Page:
Research has shown that generous parental leave policies can have a positive impact on mental health, particularly for mothers. Parental leave policies that allow for extended time off from work following the birth or adoption of a child have been associated with lower rates of postpartum depression and anxiety.
According to a systematic review published in The Lancet Public Health, being on parental leave protects against poorer mental health, particularly among mothers, with evidence of this beneficial effect continuing in later life.
A systematic review was conducted by researchers from Stockholm University’s Department of Public Health Sciences and Karolinska Institutet’s Department of Global Public Health to investigate the relationship between parental leave and mental health in parents from an international perspective.
“Both parents may experience stress when becoming parents. We tend to focus on the mother’s enormous hormonal and physical changes, but we must also consider how stressful the transition to parenthood is for couples” Sol P Juárez, Associate Professor and Senior Lecturer at Stockholm University’s Department of Public Health Sciences and the study’s Principal Investigator, explains. For example, parents face child-care challenges, career uncertainties, and financial pressures as a result of lower income.
An intriguing finding is that the protective effects of parental leave are not only observed shortly after childbirth, but that these protective effects of parental leave can continue into later life for mothers.Helena Honkaniemi
“This may explain why mental disorders after childbirth are relatively common; it is estimated that 10 to 20% of mothers and up to 10% of fathers are affected. As a result, we wanted to conduct a systematic review of all published scientific evidence to determine whether parental leave can help alleviate mental health symptoms in parents” Sol P Juárez explains.
The review concludes that parental leave, particularly for mothers, is protective against poorer mental health, including depressive symptoms, general mental health, psychological distress, burnout, and mental healthcare use.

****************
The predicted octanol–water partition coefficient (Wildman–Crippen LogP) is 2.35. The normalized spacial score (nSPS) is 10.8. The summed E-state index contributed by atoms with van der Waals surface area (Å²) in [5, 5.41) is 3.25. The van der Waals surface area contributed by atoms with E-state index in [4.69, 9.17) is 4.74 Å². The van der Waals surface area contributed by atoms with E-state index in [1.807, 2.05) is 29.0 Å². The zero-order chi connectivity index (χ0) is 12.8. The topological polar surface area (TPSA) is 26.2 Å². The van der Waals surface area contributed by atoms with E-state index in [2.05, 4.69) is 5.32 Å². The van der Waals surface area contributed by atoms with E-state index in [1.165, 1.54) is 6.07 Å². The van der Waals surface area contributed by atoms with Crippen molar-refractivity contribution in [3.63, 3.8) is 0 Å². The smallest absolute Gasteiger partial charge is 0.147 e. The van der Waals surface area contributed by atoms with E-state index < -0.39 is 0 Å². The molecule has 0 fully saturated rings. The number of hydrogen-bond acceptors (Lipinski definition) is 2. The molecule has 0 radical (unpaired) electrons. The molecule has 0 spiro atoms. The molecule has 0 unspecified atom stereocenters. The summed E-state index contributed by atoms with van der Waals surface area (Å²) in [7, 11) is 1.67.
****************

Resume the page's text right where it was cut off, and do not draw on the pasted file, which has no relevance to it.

“However, the beneficial effects are associated with more generous parental leave schemes, for example with longer duration of leave,” highlights Amy Heshmati, doctoral candidate and the first author of the study.
The researchers searched five online databases until August 29, 2022. A total of 45 studies were included in the study.
“This is the most extensive systematic review on the subject to date. We looked for a link between different aspects of parental leave, such as length of leave and whether it was paid or unpaid, and mental health in both mothers and fathers. We even looked into the impact of one parent taking parental leave on their partner’s mental health “Amy Heshmati agrees.
“An intriguing finding is that the protective effects of parental leave are not only observed shortly after childbirth, but that these protective effects of parental leave can continue into later life for mothers,” says Helena Honkaniemi, postdoctoral researcher and review author.
The results among fathers were inconclusive. “While there has been less research on fathers, this research suggests that fathers’ mental health has improved with parental leave policies that offer adequate wage replacement or incentives, such as uptake quotas,” Helena Honkaniemi adds.
The review shows that generous parental leave can help to alleviate or prevent mental health symptoms, particularly for mothers, which is an important policy finding.